How To Meet People Who Are Different from You
by Amanda Abrams
Posted December 14, 2020
An analysis of more than 1,000 wedding photos demonstrated that Whites, in particular, are unlikely to have Black friends who are close enough to serve as their bridesmaids and groomsmen. A 2016 study showed that White Americans’ social networks are 91% White; Black Americans’ friends and acquaintances are 83% Black. Americans also tend to spend time mostly with people of similar religious persuasions and political orientations. And our neighborhoods are increasingly homogenous.
That push to self-segregate is clearly powerful and can be difficult to resist. Good intentions, by themselves, are not enough to change those patterns. To build a life populated by a genuinely diverse circle of friends and acquaintances requires a conscious effort approached with patience and creativity.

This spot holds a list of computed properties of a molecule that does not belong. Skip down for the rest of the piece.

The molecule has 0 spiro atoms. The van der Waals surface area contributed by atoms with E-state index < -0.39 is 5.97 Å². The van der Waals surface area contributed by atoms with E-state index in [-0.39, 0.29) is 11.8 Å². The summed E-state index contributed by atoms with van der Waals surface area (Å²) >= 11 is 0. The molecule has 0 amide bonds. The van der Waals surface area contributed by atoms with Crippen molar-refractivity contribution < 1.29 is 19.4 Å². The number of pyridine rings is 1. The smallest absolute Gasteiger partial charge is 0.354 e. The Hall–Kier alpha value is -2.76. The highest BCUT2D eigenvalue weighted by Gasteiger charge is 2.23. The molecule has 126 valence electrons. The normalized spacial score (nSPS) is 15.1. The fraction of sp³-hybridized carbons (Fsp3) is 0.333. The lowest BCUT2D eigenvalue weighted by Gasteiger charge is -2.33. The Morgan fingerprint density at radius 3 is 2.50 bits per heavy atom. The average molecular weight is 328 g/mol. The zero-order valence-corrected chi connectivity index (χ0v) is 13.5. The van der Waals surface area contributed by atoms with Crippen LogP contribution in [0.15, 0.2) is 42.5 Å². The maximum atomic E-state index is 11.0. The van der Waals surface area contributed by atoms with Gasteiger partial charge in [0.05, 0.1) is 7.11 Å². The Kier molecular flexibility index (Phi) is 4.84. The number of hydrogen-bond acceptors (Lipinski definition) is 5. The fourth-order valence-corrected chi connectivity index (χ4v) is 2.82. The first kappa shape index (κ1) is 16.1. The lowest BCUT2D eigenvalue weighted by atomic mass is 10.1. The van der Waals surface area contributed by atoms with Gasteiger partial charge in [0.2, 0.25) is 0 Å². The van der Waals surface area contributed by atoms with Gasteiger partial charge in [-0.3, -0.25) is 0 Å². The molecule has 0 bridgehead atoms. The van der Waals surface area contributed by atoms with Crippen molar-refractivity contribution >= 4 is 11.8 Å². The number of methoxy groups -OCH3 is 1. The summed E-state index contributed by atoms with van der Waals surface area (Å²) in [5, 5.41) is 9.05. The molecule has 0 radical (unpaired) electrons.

It shocked me to recognize what we’d done, but that’s American life in a nutshell. The population is all over the map when it comes to race, socioeconomic status, religion, sexual identity, and political affiliation, and yet, somehow, we consistently wind up spending time with people who look, act, and think much like we do. More…